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Tunisian Referendum: The Dilemma of Dictatorship and Democracy

 Tunisian President Kais Saied celebrated his long-awaited victory in a referendum on a new constitution that will give him almost unlimited power. 

Kais Saeid appeared in front of his supporters after a poll of voters showing more than 90 percent of them supported him. 

Nevertheless, participation was only 27.5% and the main opposition parties had boycotted this referendum. Opponents of the president say that the plan and changes he is considering will only consolidate his power, which he seized a year ago.

Kais Saeid says that if the voting was done over two days, the participation rate, which was announced by the country's election commission, would have been higher.

He promised that Tunisia will now enter a new phase after a decade of political deadlock. However, his opponents argue that the low attendance of the people is a denial of the legitimacy of his alarming move towards autocracy.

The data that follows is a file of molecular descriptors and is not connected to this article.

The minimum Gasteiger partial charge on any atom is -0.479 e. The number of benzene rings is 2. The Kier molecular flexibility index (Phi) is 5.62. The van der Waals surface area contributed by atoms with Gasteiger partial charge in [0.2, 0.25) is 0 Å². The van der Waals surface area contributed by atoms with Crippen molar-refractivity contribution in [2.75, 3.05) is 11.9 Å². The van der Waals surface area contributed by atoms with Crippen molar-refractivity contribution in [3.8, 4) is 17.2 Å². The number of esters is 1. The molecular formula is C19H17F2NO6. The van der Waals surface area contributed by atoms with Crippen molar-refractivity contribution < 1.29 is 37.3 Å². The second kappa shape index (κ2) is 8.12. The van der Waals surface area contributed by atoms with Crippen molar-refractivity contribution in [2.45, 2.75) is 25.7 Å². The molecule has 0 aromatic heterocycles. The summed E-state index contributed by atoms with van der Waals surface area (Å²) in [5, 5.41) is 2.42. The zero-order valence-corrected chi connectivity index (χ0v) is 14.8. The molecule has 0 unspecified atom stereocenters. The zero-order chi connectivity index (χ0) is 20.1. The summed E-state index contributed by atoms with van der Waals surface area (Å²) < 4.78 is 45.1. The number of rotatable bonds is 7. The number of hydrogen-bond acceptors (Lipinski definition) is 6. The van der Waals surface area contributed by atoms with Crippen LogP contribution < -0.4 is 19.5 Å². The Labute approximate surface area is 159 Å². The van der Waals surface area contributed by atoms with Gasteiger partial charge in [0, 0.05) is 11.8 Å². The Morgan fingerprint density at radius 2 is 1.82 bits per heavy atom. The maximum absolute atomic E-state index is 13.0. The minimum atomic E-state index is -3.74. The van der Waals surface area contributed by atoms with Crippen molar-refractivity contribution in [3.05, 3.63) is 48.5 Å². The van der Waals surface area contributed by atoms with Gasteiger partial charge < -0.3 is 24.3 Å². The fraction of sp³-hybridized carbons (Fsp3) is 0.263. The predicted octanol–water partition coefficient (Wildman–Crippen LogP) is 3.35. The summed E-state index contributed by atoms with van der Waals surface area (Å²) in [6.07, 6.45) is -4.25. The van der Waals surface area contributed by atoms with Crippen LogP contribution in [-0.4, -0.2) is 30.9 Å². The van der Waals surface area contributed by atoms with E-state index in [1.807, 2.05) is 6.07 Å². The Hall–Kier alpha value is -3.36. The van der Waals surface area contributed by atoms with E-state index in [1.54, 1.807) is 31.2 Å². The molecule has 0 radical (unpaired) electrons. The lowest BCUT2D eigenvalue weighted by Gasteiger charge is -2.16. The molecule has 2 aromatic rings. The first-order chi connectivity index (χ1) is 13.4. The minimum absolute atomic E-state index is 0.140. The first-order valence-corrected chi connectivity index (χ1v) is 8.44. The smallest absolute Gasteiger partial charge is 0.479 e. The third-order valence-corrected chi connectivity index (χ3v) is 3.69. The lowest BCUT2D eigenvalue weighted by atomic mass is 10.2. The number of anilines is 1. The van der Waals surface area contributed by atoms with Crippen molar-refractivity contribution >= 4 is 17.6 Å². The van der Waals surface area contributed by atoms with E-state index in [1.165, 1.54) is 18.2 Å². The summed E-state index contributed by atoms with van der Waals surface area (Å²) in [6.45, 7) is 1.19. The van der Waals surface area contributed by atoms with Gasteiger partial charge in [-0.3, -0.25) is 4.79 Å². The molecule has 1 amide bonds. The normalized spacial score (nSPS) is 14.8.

The date of the referendum was chosen by President Kais Said, the anniversary of his dramatic move to suspend parliament and dismiss the government a year ago.

Kais Saied was elected to the presidency of Tunisia in a democratic process in 2019. But the opposition forces inside the country have considered his actions of the past year as a "coup" and lawyers have also considered these actions to be an attempt to "concentrate too much power" in the position of president.

The new constitution, which replaces the 2014 constitution, drafted three years after the Arab Spring, gives the head of state full executive control, the supreme command of the military, and the ability to appoint a government without parliamentary approval.

The opponents of the Tunisian president, led by the Islamist party, have boycotted the referendum on Tunisia's new constitution, pointing to the "illegal process" and the lack of participation of political parties in it. However, the National Union of Tunisian Labor, the country's most influential trade union, has not made a recommendation on whether or not to participate in the referendum.

After the referendum, the president said: "Our money and wealth are huge, and our will to rebuild a new Tunisia and a new republic and get rid of the past is even greater."

Many of his critics say the change could return Tunisia to a dictatorship, even though the name is a republic.

Although the president still has supporters among Tunisians who believe the country needs a strong leader to address its problems, there appears to be little enthusiasm for the referendum.


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